Although today Sumatra is an island, during the last ice age, around 26,000 years ago, it was connected to the rest of Sundaland (Java, Bali, Borneo and mainland SE Asia) by land. Sea levels at that time were roughly 125 metres lower than today, as huge polar glaciers kept large quantities of sea frozen, and southeastern Asia was a larger and contiguous land-mass.

Most of the seas around Eastern Indonesia are relatively shallow at 50 to 100 metres deep, and these during the past ice age were land. The main exception was the Lombok Strait, between Bali and Lombok, which is (today) 250 metres deep, and which was not uncovered during the ice age.

The existence of a greater Sundaland meant that many bird and animals (tigers, elephants, orangutans, rhinos and others), ranged across the entire region and hence there are similar or identical species found in Borneo or the Malayan peninsula as are found in Sumatra. However, the Lombok Strait, which forms part of the Wallace Line (named for Alfred Russel Wallace, who studied evolutionary biology in Indonesia in the 19th century), separates Sundaland from Wallacea (eastern Indonesia) which has different species.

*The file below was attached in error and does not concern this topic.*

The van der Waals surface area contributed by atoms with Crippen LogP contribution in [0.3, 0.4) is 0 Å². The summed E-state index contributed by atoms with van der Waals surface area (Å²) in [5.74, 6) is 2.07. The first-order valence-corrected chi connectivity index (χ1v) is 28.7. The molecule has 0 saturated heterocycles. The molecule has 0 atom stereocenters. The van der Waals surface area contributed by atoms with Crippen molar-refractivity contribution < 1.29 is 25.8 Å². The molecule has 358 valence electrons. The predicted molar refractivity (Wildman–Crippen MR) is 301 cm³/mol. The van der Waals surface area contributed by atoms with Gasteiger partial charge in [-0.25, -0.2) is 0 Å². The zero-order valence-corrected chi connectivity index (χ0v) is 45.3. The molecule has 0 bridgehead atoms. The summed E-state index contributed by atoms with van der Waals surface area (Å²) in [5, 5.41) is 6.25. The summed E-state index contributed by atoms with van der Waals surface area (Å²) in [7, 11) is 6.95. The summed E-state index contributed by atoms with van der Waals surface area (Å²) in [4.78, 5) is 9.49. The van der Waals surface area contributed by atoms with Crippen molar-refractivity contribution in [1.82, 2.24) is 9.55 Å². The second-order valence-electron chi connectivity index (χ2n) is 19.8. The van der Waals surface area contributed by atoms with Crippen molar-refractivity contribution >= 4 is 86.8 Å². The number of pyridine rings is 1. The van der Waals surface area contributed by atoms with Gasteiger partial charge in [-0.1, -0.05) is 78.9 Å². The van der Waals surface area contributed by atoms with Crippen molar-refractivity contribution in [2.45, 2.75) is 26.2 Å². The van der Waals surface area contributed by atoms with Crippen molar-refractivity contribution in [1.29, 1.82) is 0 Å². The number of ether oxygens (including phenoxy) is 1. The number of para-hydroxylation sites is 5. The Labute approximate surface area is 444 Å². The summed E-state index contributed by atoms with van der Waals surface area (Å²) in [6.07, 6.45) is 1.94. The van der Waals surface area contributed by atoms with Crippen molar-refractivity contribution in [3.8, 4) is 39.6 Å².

Aside from land bridges, other events and geographical factors have influenced the fauna and flora of Sumatra. One in particular is Sumatra's position on the edge of the Sunda Plate. The Sunda plate borders the Indo-Australian plate, the subduction zone occurring off the west coast of Sumatra and stretching from Bali to the Andaman islands, resulting in a massively deep ocean trench (up to 7000 metres deep) as well as a corresponding mountain range down the length of Sumatra (Bukit Barisan), Java and Bali. This plate boundary makes Indonesia a global hotspot for volcanoes and earthquakes.

A huge volcanic explosion around 70,000 years in Sumatra, one of the biggest in Earth's history, resulted in the formation of Lake Toba, and is believed to have had a massive global impact on climate and animal species. Within Sumatra species such as monkeys are often divided between north of Toba and south of Toba.

Other barriers include mountains - higher elevations result in lower temperatures but also higher concentrations of burning UV light and inferior nutrient profiles. These conditions result in numerous evolutionary niches arising, sometimes different between one mountain and the next, with the tallest mountain-tops in Sumatra having unique species.